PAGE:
Dec 14, 2017 | By Julia

A team of international researchers have turned to an unlikely yet ingenious source of electric power that runs on only salt and water: the common electric eel. For millennia, the electrophorus electricus, a knife-fish widely known as the electric eel, has been capable of zapping its prey through a sophisticated electrical system that can generate up to 600V and 100W of power. Only now are scientists beginning to tap into this bio-dynamic power source, harnessing it for a potentially wide range of applications that could power anything from pacemakers to the cyborgs of the future.

the electrophorus electricus, commonly known as the electric eel

The recent findings were published December 13 in the scientific journal Nature. Headed by researchers from the University of Fribourg’s Adolphe Merkle Institute, the University of California San Diego, and the University of Michigan, the study documents the development of so-called artificial electric eel organs, a series of soft, flexible battery-like devices known as hydrogels, made up of water-based polymer blends.

3D printed hydrogels

As described in the study, the team drew inspiration from the common electric eel, effectively reverse engineering it with a 3D printer in a lab. “The eel polarizes and depolarizes thousands of cells instantaneously to put out these high voltages," explains Max Shtein, a University of Michigan associate professor of materials science and engineering, and co-author of the study. "It's a fascinating system to look at from an engineering perspective—its performance metrics, its fundamental building blocks and how to use them."

The basic mechanics of the electric eel’s power revolve around a phenomenon called transmembrane transport. In essence, rows of electrocyte cells make up the electric organ that run along the body of the eel. When the eel nukes its prey, the positively charged sodium and potassium ions in and around these cells surge toward the eel’s head, resulting in a positive charge for the front of the electrocyte and a negative charge for the tail end. The result is a voltage of approximately 150 millivolts flowing across each cell. While that may not sound like a lot on its own, these electrocyte voltages add up to some serious power, much like the lineup of AAA batteries powering a flashlight.

In the eel, these electrocytes can generate hundreds of volts—comprising the electric power that scientists are now attempting to recreate. Instead of using sodium and potassium, however, the researchers built a similar system from sodium and chloride, the natural combination found in common table salt, that they then dissolved in water-based hydrogel. Using the state-of-the-art 3D bioprinter at the University of Fribourg’s Adolphe Merkle Institute, the research team produced thousands of miniscule droplets of this salty hydrogel on a plastic sheet, pressed up against a second sheet with hydrogel droplets made up of pure water. The alternating droplet pattern is remarkably similar to the electrocyte compartments found in an eel, resulting in an impressive electrical output. In tandem, 612 artificial eel cells can generate 110 volts—about as much energy as a household outlet.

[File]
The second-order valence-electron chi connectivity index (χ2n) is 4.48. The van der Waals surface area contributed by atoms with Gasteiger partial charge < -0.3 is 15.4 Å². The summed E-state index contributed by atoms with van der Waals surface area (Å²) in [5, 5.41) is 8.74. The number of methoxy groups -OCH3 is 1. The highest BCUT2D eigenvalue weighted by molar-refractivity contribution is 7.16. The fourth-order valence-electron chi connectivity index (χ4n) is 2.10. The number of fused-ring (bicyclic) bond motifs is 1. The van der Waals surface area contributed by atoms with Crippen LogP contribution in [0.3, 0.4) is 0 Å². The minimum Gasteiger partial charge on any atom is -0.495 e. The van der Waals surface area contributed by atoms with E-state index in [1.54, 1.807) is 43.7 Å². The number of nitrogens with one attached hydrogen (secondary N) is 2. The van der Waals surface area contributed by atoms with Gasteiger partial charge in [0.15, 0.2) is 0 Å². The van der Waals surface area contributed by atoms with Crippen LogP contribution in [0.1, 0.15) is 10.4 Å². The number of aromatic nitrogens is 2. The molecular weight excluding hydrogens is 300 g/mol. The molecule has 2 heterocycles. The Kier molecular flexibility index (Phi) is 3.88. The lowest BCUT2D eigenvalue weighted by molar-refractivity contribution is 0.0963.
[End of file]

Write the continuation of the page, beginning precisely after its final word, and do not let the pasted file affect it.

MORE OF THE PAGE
Of course, what scientists cook up in a lab doesn’t come close to the efficiency seen in the sophisticated organic systems that evolve naturally over millions of years, at least not yet. "The electric organs in eels are incredibly sophisticated; they're far better at generating power than we are," explains lead author Michael Mayer, a biophysics professor at the Merkle Institute. "But the important thing for us was to replicate the basics of what's happening." For the time being, Mayer notes that his team’s hydrogel systems are only capable of energizing very low-power instruments. “The device we’re closest to powering is probably a pacemaker,” Mayer says. Yet by tweaking their research and 3D printing even thinner gels, there’s no telling how powerful these energy sources could become.

“The holy grail, at least to me, would be to design this thing so it can recharge itself inside the body,” Mayer says.



Posted in 3D Printing Application



Maybe you also like:


Leave a comment:

Your Name:


Subscribe us to Feeds twitter facebook   

About provides the latest news about 3D printing technology and 3D printers. We are now seven years old and have around 1.5 million unique visitors per month.

News Archive